"It was a planned and prioritized effort of the mayor and the city council to have funds set aside."
While the sign has been approved by the city, Mayor Brett Frazier told NBC15 via phone that they are still waiting to sign an easement.
Frazier said they only have a verbal agreement from the property owner where the sign is planned to be put up.
Posted Wednesday, April 23, 2014 -- 10:00 p.m.
"Everybody is against a bypass," said Milton Mayor Brett Frazier.
The opinion of most people in Milton seems to be clear.
A bypass completed late last year is a cause for a serious business headache.
The WI-26 bypass is turning what used to be the busiest road in Milton in to a traffic desert, with very few cars passing by.
"People are referring to the disappearing Milton," Frazier explained, saying that people that are intending to come to Milton are now ending up in different cities in either direction.
Frazier says that Milton was prepared for the bypass, but is still asking the DOT for some help.
"We knew there would be some ups and downs with the bypass, and we accept those."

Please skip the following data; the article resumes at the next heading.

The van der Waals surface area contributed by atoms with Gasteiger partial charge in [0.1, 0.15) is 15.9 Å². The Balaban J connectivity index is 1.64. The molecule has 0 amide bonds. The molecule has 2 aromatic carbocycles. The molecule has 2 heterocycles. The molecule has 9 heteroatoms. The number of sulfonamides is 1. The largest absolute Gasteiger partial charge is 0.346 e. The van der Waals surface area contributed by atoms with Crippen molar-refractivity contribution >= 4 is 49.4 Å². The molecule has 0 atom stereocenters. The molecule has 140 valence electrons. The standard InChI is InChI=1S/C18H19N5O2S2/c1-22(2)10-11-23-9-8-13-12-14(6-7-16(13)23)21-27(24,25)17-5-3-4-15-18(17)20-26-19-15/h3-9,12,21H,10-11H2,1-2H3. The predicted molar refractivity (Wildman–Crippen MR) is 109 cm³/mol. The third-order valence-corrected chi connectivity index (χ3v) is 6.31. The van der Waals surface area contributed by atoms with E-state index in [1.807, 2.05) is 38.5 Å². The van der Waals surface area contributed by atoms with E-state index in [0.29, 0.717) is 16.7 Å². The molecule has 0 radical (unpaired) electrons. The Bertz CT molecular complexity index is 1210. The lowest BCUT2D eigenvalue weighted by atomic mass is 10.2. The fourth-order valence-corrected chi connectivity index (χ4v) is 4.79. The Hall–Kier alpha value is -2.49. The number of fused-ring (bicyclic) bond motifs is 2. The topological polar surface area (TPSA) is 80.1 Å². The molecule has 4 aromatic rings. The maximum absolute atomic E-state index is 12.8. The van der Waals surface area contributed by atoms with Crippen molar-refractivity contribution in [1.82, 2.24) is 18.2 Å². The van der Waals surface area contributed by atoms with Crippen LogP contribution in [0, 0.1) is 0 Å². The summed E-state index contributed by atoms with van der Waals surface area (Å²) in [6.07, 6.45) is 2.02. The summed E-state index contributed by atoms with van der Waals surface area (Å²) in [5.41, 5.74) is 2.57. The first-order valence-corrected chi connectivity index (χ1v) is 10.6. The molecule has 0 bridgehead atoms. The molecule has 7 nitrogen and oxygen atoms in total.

Frazier is now asking the DOT to make some changes, including:
-Designating WI-59 to the old WI-26 as a "business route".
-Redoing a sign on I-39's exit 8 to place Milton on top.
-Adding "Milton" to signs on I-39's exit 6 & 10.
-Adding signs saying "Milton Next 3 Exits".
-Installing larger signs directing towards Milton
-Beginning an engineering review by the DOT.
Lesley Hammer, the officer manager at Hammer Chiropractic located on the now quiet main road, agrees with the Mayor's requests.
"The signage to tell people how to get to the city is non-existent," she said.
"Probably the best thing for us to do in this situation that we have is to take a look at the signage that's here to redirect people and the traffic to the areas that we need them," she added.
According to Hammer, until that's fixed, the City of Milton will be facing a major challenge.
Hammer said the main road used to have close to 30,000 cars a day before the bypass was completed.